AS@W
AS@W Antidepressant Skills Workbook: Heling You Deal With Depression
What causes depression?
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Depression usually has a significant impact on a person’s behaviour. Here are some of the main areas affected:

Not doing rewarding activities.

Hobbies, crafts, sports, reading, and travel may all suffer. Depressed people often feel too tired or unmotivated to pursue these activities, and the less they participate in them, the less they feel able to do so. Most depressed people suffer from anhedonia, reduced ability to have fun or get enjoyment from things. Why would you go to the movies, engage in hobbies, or do the things you used to enjoy if you didn’t think you would enjoy them? Inactivity becomes a habit. As a result, the depressed person no longer receives the personal satisfaction provided by these activities, further contributing to the sense of discouragement.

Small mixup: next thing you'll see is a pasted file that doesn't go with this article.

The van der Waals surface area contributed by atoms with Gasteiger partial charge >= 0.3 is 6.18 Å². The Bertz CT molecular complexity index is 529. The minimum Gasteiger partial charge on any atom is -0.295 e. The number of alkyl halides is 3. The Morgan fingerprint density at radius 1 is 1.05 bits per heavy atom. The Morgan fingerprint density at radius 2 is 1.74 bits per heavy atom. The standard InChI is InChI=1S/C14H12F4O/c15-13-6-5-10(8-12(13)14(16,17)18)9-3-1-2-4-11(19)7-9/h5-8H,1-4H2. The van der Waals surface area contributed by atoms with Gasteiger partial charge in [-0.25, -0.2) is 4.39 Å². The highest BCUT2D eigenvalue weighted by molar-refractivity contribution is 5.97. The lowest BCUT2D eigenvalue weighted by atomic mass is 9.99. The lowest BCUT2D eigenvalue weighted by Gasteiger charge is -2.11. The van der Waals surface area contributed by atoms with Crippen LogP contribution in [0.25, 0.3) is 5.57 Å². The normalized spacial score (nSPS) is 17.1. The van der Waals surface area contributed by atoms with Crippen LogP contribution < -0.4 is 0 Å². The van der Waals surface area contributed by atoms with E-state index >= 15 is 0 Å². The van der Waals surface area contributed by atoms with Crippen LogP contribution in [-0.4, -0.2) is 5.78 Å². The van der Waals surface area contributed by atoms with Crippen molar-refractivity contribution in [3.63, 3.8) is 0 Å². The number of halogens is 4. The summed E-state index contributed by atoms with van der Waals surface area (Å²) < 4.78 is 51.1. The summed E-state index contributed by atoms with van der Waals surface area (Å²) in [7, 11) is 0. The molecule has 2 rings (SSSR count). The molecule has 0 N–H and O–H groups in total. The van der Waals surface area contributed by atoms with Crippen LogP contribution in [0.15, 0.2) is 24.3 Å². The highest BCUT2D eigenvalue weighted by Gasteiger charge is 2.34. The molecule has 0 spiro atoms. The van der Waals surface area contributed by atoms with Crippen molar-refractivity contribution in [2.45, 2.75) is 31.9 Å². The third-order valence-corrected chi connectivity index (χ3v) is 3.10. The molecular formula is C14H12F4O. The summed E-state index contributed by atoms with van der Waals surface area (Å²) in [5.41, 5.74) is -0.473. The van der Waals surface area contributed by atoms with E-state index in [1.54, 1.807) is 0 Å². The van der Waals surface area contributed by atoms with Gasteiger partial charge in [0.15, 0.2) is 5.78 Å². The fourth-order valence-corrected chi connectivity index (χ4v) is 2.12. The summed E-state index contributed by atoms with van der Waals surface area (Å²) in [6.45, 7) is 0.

Not taking care of yourself.

Activities designed to maintain one’s body and appearance are frequently neglected. Depressed individuals may take less care in personal grooming or dress than usual. In addition, exercise is often reduced, whether this involves formal fitness activities such as jogging or simply walking around the neighbourhood. Eliminating exercise contributes to depression by removing a powerful source of physical well-being and increased selfesteem. As well, the depressed person often has disrupted eating habits, whether this means inadequate intake (“forgetting to eat”) related to a lack of appetite, or overeating as a form of self comfort.

Not doing small duties.

A depressed person often neglects or procrastinates doing small, necessary duties, like running errands, taking out the garbage, cleaning house, or caring for the garden. Failing to complete these chores adds to the depressed person’s sense of inadequacy and lack of control over life. It also creates friction with others and places further stress on relationships.

Withdrawing from family and friends.

Social invitations are refused, phone calls are ignored, and habitual get-togethers with family or friends somehow just don’t happen. Social isolation is a strong contributor to depressed mood, taking you away from the warmth and sense of connection to others, basic to all of us. Depressed people often believe that others have no interest in their company, given how miserable or emotionally flat they are feeling.

Withdrawal from family and friends